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Review: Poetry collection ‘Over The Years’ written by Dr. Louis Bankole Jones

By  | 8 February 2012 at 03:35 | 675 views

Reviewed by: Roland Bankole Marke
Author/poet: Dr. Louis Bankole Jones
Poetry collection title: Over The Years
Publication date: September, 2011
ISBN: 978-1-4653-6842-3
Publisher: Xlibris.com

I’m delighted, if not enchanted, when a Sierra Leonean ventures into the literary realm, and Dr. Louis Bankole Jones’ maiden slim collection of poems: ‘Over The Years’ is no exception.

The field remains open and encourages more writers/poets of diverse backgrounds, with fresh, luxuriant and inspirational voices with their valuable work to educate, inform and entertain readers especially those Sierra Leoneans yet to be acculturated into the culture of reading for information and entertainment. Our folks shouldn’t be stuck solely in the pursuit of academic prowess or advancement. It’s sad to be reminded that literacy in SL is deplorable, and the emergence of the nation’s gruesome civil war hindered the advancement of education there. A nation that pays more lip service to education than its transformation as reformation would be stalled in the desert of underdevelopment and its attendant social problems. Dr. B. Jones (photo) points his homegrown radar toward a new vision and perspective as a medical doctor who received his medical training in other parts of the world, including his beloved heartland and homeland.

His poems stab empty theories armed with the cerebral cortex to penetrate the short comings of humanity. And he pivots at the confluence of spirituality and humanity to help prepare us for the necessary and inevitable celestial domain. He’s endowed with the ability to explore the mind, body and soul connection. And he does so with clarity, vividness, intensity and raw emotions, seemingly boiling over with nostalgia and organic patriotism. His genuine fortitude indicts toxic ignorance, greed and lust for power, even by folks without the fire in their bellies to help change the lives and destiny of a destitute nation, nailed and crucified on the cross of poverty and backwardness. Aside from the motherland, he transports us to his exile days in neighboring Guinea, forced on him by tragic events in SL. His love of nature blossoms in the poem Valentine’s Day, experienced in South Brunswick N.J. In the poem; The Lily’s Turn, he compares the beauty and gift of nature with the gloom created by humanity.

Disbelieving beings, shocked and dumbfounded
At the madness of their fellow human fools
The lily flower smiles and says:
“Look at me how beautiful and calm I am
Amidst this terrible gloom.”

“When will you realize
This is not God’s purpose
For humanity, nor for all creation?”

The enigma of hopelessness ongoing in this battered nation has infected the vulnerable as self-centered converts to abuse the DNA of good citizenry and leadership. Children and aged men and women are left to fend for themselves, as the connected and selected prosper, some by looting the national coffers. Who celebrate their sudden huge fortunes amid the abject poverty of the masses, who are condemned to eternal poverty. The poem on page 11: ‘Who Are They’: reminds us of, and illuminates the ugly past. In the absence of legitimate and functional leadership, pandemonium of a rudderless nation eventually lands SL at the lowest ebb, if not the point of no return.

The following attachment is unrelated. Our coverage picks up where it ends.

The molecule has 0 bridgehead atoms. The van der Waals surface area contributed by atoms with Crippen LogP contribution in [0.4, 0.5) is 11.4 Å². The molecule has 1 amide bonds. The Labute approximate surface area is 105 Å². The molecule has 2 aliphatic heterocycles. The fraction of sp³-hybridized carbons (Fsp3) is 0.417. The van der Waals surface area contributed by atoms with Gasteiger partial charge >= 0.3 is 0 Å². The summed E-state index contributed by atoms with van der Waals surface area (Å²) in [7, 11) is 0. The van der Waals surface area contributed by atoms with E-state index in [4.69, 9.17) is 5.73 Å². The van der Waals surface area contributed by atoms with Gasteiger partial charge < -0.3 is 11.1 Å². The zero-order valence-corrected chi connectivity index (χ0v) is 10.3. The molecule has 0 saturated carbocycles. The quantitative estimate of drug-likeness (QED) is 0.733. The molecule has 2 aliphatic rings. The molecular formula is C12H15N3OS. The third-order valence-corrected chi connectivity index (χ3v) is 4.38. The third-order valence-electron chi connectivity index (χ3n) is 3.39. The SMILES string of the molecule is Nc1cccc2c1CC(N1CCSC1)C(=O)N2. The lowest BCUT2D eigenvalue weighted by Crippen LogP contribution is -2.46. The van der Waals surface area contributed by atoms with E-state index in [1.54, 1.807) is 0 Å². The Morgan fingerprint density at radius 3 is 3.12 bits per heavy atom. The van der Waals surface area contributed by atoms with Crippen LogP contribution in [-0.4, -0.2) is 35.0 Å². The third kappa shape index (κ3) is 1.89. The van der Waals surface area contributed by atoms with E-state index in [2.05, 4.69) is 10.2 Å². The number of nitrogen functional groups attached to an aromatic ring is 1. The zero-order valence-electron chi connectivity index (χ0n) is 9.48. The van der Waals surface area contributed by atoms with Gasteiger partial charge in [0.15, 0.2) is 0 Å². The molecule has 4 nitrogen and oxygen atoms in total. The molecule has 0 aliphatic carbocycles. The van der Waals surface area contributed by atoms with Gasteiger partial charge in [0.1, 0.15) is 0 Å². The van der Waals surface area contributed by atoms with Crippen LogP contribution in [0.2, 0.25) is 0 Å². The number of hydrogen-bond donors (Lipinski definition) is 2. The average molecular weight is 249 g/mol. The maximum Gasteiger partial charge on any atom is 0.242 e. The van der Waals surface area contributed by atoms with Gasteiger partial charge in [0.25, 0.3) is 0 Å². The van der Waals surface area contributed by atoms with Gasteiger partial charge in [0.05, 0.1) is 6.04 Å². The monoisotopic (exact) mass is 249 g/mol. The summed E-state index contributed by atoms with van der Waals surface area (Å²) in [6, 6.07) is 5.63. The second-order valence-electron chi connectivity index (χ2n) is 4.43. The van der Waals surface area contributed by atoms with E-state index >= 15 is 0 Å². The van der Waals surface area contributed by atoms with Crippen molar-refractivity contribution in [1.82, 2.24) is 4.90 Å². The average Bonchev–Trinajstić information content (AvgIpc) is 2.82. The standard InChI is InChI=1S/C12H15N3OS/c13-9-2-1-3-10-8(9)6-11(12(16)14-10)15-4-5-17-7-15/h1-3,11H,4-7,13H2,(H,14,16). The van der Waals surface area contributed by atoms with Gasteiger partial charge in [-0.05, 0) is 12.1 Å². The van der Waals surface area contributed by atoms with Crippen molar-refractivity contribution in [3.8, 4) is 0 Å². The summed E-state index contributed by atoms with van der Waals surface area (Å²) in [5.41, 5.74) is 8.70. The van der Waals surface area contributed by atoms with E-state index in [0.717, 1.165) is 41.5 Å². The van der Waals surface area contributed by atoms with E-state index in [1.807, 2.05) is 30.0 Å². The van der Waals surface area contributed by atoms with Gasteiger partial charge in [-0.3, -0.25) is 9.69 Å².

And who are they
Who eat the still-pulsating hearts
Of young virgins
And drink the blood
Of our freshly killed fathers and mothers?
Please tell us who are they
Who say they are fighting
To save us all?

And who are they
Who buy their blood-stained DIAMONDS
And sell them for guns, bombs and drugs
And who are they
Who speak on their behalf?

Dr. Jones’ bare knuckled stance of pragmatism should not be mistaken as advocating anti-government bad blood, or over the top radicalism. He’s speaking the truth that could save his motherland and himself: Only if our people and the leaders could listen to his passionate message. Recent reports of violence nationwide remind us that SL has not learned the lessons of its grim past.

‘Over The Years’ is a stark reminder that this ailing nation need to chart a more peaceful and responsible path in conducting the business of politics, and its people coexisting amicably with those of a different political persuasion as various ethnic groups. Grenades are littered all over the country and they could go off at will without much deterrence. The writer in me is often asking the question boiling inside me. Is the Sierra Leonean blood cheaper than the value of its natural resources so easily carted away at rock bottom prices?

This poetry collection must be on the coffee table of every Sierra Leonean and African. Readers around the world too would benefit from its eye-popping events, revelations and illumination. I find this book interesting and enjoyable and a worthy investment. I look forward to more inspiring and artistic work coming from the promising pen of this Sierra Leonean patriot, Dr. Louis Bankole Jones.

Contact Dr. Louis Bankole Jones:
Tel: 908-720-1439
Email: louisbjones@aol.com

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